To the Editor,
I think the (Washington Post) article was pretty much spot on!
I am a gay man and growing up in Dobson, I was a minority, but did not realize that being gay was a minority. I was considered a nice young man. I had a lot of friends and was considered in the “in” group. I discovered that I was gay at 13 years old – simply by just that – discovery through reading and being educated. I did not have sex until I was in my 20s, my choice – so as many of your readers actually believe – all gay men are not sex driven perverts!
In high school I had to hide this fact from even my closest friends, because I would have been humiliated and bullied (I could give you hundreds of examples of the horrible things that my friends said about gays — which is one reason that I kept the secret.)
I was in the Scouts — and fit in well — because I would never disclose my sexuality. It was a tough secret to hold, often wondering if I was actually a pervert or a weirdo, based on all the gay bashing I heard around school, and even at church. The minister at the time preached on how horrific a sin homosexuality was. I attained my Eagle Scout, I did well in school — I was a student athlete track and basketball. However, I knew I could not come out to my team because they would have considered me more like a “girl” and “weak” and a “fag.” You can’t be those things and be a leader on the men’s basketball team.
I went on to graduate from NC State and I now work a good job. I am lucky because at the age of 13, I felt so horrible when I discovered that I was gay — so scared and alone — I felt that I had to keep it secret. I felt as if I was a murderer or a thief. Unless you or anyone can actually identify as a minority, you do not know what it is like.
From that tender age, through my NC State years, I held this secret. It took its toll on me, slanted my opinion of those that I was close to. Did they really feel those things that they said about gays? Would my best friend at the time really throw his kid out of the house, if they found out they were gay?
This is why it is so important to educate and teach our children to treat all people equally, we are all in this life together. I, at 13, would have loved to have known that even though I was or will be gay, I would still be your friend, your teammate, your scouting partner, your church friend, your son, your daughter. I can only image all minorities feel this way, especially other ethnic groups.
I only came out and accepted myself after visiting the minister at Pullen Memorial Baptist Church in Raleigh when I graduated from NC State, Rev. Mahan Siler. I went for one reason, to find out if he believed that God (and those that I love and will love) would still love me if I were gay. I will never forget our conversation that we had that day in May of 1992.
Rev. Siler told me, “God loves all his children and He has a special love for those that have taken on so much burden as you have, in holding such as secret in that you did not want to hurt others.” He was referring to me in telling him I did not want to hurt my parents and family by disclosing this fact.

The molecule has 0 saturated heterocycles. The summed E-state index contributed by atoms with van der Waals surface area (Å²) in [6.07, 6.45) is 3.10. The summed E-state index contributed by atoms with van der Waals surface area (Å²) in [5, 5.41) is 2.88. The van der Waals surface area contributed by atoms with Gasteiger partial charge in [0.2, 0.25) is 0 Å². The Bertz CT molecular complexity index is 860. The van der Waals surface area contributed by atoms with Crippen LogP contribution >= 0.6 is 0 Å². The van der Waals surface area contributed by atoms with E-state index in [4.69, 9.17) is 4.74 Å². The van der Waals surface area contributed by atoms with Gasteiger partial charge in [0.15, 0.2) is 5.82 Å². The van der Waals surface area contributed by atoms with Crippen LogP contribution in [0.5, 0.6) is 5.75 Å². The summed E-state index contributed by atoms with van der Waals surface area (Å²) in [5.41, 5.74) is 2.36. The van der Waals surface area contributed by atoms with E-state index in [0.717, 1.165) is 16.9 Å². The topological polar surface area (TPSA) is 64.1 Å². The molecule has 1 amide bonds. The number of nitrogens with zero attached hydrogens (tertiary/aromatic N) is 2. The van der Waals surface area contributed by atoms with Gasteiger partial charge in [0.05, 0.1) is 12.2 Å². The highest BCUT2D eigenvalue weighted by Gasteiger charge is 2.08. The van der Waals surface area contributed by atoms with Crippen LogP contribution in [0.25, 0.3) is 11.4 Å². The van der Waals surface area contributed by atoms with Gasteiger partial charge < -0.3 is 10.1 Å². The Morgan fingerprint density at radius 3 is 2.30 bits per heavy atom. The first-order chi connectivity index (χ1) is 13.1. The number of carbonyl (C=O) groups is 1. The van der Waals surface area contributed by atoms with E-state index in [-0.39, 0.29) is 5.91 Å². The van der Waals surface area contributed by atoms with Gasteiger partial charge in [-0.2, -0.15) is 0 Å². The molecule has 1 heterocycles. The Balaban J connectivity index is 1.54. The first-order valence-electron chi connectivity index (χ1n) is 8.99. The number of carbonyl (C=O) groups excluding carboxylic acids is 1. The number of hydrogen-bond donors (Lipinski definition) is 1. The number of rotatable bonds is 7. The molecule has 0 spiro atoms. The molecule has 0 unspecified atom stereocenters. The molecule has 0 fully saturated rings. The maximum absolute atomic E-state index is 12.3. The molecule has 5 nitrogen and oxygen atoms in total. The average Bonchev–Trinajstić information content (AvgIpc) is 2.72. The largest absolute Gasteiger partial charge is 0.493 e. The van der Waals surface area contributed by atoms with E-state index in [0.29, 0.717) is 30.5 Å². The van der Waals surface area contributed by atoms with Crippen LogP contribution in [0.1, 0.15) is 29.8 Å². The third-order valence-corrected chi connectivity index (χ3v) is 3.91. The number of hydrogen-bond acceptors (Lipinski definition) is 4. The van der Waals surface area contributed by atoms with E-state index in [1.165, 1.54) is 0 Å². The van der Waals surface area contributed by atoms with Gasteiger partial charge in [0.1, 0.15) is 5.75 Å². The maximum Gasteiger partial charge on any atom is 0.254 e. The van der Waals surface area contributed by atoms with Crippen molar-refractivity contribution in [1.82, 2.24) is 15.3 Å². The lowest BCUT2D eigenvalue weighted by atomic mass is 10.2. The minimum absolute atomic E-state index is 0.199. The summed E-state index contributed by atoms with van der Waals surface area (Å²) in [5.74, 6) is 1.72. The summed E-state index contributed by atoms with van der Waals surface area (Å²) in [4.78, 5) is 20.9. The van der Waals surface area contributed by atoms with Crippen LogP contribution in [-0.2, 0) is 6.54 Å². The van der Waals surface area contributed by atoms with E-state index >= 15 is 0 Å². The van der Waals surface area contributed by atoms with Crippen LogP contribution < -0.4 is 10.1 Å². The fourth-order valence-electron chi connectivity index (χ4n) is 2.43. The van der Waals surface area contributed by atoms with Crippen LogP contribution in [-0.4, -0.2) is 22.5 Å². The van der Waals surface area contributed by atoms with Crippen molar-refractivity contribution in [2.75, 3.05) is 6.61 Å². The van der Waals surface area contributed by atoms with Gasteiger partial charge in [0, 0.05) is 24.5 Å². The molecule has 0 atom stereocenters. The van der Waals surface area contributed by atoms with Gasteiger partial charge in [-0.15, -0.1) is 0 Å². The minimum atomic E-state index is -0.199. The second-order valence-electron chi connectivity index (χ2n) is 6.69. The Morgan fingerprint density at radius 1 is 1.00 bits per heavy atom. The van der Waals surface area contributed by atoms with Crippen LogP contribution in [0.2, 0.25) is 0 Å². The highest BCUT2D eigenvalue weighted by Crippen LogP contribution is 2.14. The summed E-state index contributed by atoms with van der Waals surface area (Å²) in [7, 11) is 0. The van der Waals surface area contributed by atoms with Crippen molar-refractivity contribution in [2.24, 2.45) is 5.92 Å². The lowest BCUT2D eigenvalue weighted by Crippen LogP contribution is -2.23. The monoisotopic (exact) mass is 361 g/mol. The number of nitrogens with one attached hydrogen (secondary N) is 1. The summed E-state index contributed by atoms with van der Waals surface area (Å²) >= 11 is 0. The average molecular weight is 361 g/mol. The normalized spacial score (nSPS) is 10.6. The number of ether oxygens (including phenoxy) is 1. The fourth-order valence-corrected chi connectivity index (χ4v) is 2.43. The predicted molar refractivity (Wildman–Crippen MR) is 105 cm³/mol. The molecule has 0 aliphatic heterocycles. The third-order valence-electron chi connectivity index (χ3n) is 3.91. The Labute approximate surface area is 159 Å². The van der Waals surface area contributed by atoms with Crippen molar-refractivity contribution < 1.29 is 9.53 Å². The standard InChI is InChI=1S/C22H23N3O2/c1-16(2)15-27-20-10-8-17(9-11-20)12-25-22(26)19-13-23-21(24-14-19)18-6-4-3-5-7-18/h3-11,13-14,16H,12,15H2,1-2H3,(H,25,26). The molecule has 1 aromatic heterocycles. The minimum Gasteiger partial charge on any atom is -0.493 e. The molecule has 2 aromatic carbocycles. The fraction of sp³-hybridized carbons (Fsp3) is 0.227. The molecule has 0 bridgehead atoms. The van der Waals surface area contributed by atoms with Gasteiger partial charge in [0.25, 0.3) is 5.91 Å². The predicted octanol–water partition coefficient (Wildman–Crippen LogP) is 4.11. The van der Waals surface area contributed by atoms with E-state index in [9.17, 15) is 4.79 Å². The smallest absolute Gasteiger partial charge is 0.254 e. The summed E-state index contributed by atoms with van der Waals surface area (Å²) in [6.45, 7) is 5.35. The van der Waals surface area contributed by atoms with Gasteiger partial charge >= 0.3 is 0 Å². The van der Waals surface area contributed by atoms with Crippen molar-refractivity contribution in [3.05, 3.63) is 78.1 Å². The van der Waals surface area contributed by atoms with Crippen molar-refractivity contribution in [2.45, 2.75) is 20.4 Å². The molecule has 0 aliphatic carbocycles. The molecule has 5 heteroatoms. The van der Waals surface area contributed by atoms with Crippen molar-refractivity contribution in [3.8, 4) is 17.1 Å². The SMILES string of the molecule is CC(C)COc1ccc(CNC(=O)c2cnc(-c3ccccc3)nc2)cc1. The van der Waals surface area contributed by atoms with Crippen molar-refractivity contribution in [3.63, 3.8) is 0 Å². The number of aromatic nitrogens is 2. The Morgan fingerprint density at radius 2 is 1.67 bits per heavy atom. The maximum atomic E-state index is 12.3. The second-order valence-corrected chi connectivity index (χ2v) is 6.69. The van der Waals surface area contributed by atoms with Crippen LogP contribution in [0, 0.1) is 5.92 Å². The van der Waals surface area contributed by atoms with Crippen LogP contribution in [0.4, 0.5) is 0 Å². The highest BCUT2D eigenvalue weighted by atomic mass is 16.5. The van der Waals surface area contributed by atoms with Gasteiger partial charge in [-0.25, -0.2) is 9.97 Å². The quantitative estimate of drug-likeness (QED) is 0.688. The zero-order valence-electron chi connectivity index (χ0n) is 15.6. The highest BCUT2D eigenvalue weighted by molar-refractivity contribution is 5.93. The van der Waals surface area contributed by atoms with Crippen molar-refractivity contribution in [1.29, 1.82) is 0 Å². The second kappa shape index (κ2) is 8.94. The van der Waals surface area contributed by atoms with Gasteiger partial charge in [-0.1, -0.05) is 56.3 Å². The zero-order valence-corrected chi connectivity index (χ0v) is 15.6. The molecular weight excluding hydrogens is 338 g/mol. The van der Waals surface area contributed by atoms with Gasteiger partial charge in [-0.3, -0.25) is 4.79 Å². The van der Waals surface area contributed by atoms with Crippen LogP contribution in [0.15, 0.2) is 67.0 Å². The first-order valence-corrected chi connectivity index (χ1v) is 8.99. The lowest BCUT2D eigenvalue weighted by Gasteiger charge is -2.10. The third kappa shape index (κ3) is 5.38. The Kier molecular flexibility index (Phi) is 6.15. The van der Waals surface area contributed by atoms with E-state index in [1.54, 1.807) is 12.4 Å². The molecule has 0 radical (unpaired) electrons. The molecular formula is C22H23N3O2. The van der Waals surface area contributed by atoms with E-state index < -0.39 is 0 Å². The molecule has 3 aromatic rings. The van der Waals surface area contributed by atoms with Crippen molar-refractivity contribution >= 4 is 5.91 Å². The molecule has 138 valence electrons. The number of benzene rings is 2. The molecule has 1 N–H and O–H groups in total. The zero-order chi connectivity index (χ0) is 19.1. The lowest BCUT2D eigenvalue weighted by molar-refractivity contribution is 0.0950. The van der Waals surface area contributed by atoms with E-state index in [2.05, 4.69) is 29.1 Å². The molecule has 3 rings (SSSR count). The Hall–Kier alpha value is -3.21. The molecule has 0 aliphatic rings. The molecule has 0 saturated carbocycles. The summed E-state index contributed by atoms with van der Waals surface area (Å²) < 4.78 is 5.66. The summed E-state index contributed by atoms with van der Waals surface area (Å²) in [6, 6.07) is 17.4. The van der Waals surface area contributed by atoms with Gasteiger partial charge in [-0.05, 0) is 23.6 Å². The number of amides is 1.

Mahan went on to tell me that I was welcome in Pullen Church and that they were actually performing marriages of gays as they had recently gone through the process of accepting this very topic into their church dialogue. This church and Mahan became my family away from home! They essentially saved my life and allowed me to be accepting of myself and of all others, no matter if they were different or not.
So, when I think of my growing up in Dobson, of Mount Airy, of Surry County, I do remember the darkness of knowing I could not be myself at 13 or any age, for fear of not being accepted and loved, for fear of evil that lurks — bullying etc… In moving to Raleigh, I found acceptance and I found educated, church people that were not afraid to discuss and accept gays.
So, in this regard, I agree with the Post’s article. Ask yourself, if you were different, any minority, would you feel comfortable living in Surry County? In Mount Airy? In Dobson? Ask a minority, and see what they say. As a gay, young person that grew up in Surry County, it was difficult. I cannot imagine that has changed. For this reason, I feel the area has a long way to go. It has to start with education, then acceptance, then admit that we all are in this life together. Let’s make it a loving and happy all inclusive life. Not an evil, dark, and accepting one.
It should be a goal in the local area to make all people including minorities and gays feel comfortable, included, and loved. It starts with listening and ends with not judging. I can only imagine a world that accepting. Can you imagine a world in which a 13- or 14-year-old kid discovers that they may be gay, and they run and tell their parents and friends their great news? How about a “gay” team captain on the basketball team or a Senior Patrol Leader in the Boy Scouts openly sharing their information on their “first date” or their “first prom” with their friends and being respected!? Just the same as sharing with their parents that they are dating someone of a different religion or ethnicity.
It is when this goal is discussed and eventually reached that I, and other minorities, would feel comfortable living in Mayberry. It is then that our view of Mayberry will change.
My parents were always great. I knew that they would accept me, no matter what, but they had to learn themselves that being gay is not the same as committing sins or being some evil person. They had to listen, not judge, and re-educate their earlier teachings on the topic. Once they did this they learned that I had not changed. I was still the same loving and honest person as before they knew my secret. However, they had changed, they learned what it was like to be in the minority and how difficult that it really is!